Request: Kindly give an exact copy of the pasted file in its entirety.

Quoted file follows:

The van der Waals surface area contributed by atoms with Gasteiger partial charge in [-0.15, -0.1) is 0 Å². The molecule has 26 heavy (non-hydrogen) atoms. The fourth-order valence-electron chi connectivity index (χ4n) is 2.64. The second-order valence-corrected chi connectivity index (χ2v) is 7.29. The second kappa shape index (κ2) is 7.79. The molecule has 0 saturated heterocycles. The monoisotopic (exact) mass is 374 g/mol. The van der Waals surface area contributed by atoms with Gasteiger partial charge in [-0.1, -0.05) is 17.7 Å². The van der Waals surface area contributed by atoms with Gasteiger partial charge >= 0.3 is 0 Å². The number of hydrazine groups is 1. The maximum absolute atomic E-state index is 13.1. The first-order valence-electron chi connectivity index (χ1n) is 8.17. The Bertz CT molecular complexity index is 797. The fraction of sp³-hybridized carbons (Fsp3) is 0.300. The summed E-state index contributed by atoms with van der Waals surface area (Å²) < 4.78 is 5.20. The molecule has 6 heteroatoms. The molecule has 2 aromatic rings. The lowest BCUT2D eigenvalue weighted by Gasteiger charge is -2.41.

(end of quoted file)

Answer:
The van der Waals surface area contributed by atoms with Gasteiger partial charge in [-0.15, -0.1) is 0 Å². The molecule has 26 heavy (non-hydrogen) atoms. The fourth-order valence-electron chi connectivity index (χ4n) is 2.64. The second-order valence-corrected chi connectivity index (χ2v) is 7.29. The second kappa shape index (κ2) is 7.79. The molecule has 0 saturated heterocycles. The monoisotopic (exact) mass is 374 g/mol. The van der Waals surface area contributed by atoms with Gasteiger partial charge in [-0.1, -0.05) is 17.7 Å². The van der Waals surface area contributed by atoms with Gasteiger partial charge >= 0.3 is 0 Å². The number of hydrazine groups is 1. The maximum absolute atomic E-state index is 13.1. The first-order valence-electron chi connectivity index (χ1n) is 8.17. The Bertz CT molecular complexity index is 797. The fraction of sp³-hybridized carbons (Fsp3) is 0.300. The summed E-state index contributed by atoms with van der Waals surface area (Å²) < 4.78 is 5.20. The molecule has 6 heteroatoms. The molecule has 2 aromatic rings. The lowest BCUT2D eigenvalue weighted by Gasteiger charge is -2.41.